When someone asks you to edit something – really edit it – they’re asking for more than just a check to ensure the punctuation is right.
Beyond making sure your grammar is sound, an editor should be making sure your thinking is sound. A good editor should be your toughest critic, your biggest fan and your smartest audience.
These are the questions to ask when taking a close look at a piece. Punctuation and AP Style are the least of it.
Does it make sense?
This is the most fundamental and critical role of an editor: Making the words make sense.
It might sound like an obvious thing that the writer already should have handled. But it’s very easy for a writer to get in the deep weeds and not realize that what they’ve written makes total sense in their head, but not on the page. It’s an editor’s job to come in with fresh eyes and really interrogate the piece.
This means making sure the writing makes sense to read, with words used properly and in the right places. But it also means making sure there is enough context and background provided for the intended audience to understand, but not enough to bog the piece down. It means making sure any quoted stats or research seem correct and bolster the argument they’re being used to make. It means taking a step back and asking: What does this really mean?
The best way to practically do this is to go in with a beginner’s eyes. Push aside everything you think you know about the topic and read it as cold as you can. Do you understand it? Does it answer your questions or pique your curiosity to know more? What do you walk away knowing, feeling and thinking? Is that what the writer intended?
Does it sound good?
This is the question that comes closest to proofreading, but it’s still distinct. Lots of things are perfectly grammatically correct but lack rhythm, style and flair. Is the writer alternating long and short sentences or is everything starting to sound one note? Does one section flow seamlessly into the next with thoughtful transitions that lead the reader on a journey through the story? Are there big chunks of text that will be difficult to read on a screen? Are there anecdotes or bits of humor where appropriate?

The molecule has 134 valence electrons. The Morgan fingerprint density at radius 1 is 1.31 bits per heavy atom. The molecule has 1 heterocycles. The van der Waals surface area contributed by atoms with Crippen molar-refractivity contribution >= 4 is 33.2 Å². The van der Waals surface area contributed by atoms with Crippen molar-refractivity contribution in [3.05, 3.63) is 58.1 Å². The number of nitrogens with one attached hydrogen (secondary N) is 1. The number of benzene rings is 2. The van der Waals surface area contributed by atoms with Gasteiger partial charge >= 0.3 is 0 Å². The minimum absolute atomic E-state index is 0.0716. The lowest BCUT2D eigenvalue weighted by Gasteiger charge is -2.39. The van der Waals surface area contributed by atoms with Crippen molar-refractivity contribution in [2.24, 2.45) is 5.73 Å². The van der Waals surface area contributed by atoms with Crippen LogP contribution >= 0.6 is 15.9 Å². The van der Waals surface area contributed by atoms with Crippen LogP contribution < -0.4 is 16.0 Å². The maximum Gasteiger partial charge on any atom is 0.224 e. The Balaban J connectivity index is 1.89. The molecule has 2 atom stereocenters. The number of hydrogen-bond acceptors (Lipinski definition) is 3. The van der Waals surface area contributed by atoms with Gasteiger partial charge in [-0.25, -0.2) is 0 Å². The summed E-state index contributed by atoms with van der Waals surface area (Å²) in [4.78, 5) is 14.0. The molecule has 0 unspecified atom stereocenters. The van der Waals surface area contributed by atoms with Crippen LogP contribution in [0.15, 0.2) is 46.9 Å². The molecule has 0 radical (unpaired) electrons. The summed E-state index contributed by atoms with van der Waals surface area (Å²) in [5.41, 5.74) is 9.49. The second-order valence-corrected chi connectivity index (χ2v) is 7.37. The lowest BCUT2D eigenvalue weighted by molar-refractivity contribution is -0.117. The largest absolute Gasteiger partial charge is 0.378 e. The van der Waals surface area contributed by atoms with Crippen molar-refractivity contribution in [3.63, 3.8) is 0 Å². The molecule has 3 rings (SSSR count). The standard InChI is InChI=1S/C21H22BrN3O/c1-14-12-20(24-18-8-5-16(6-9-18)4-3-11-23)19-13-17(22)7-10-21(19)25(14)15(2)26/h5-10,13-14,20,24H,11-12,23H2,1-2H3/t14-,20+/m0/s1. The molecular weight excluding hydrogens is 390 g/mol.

This is also where an editor can offer brevity. We all know that it can be difficult for writers to “kill their darlings” and cut the pretty words they spent so much time crafting. An editor can be more brutal and surgical. Whether it’s eliminating extra words or extra pages, an editor can tighten so the very best sections shine.
An editor can – and should – prod a writer to dig deeper and push a little harder to find the right analogy, the right quote or the right turn of phrase to turn their copy from meh to marvelous.
Will people read it?
This is the part that too many writers and editors forget. You can write the most riveting copy in the world, but if no one reads it, does it really matter?
An editor should take the time to think about how people will find your story. If it’s shared in an email, consider the subject line. If it lives as an intranet post or blog article, think about that headline. How are you communicating to people what they’ll gain from taking precious time out of their day to read what you’ve written?
An editor should also consider the audience. Is this written at a vocabulary and knowledge level that’s appropriate for who you’re trying to reach? Is it so long that people won’t finish, or too short to be useful? Are there other resources you should link to?
No matter how skilled you are, you need an editor. As soon as this piece is done, it will ship to a trusted wordsmith who will help make it better. No doubt they’ll catch some weird commas and typos, but they may also catch flaws in logic, parts where the piece was boring and sentences where the language could be sharper.
Make sure you do the same.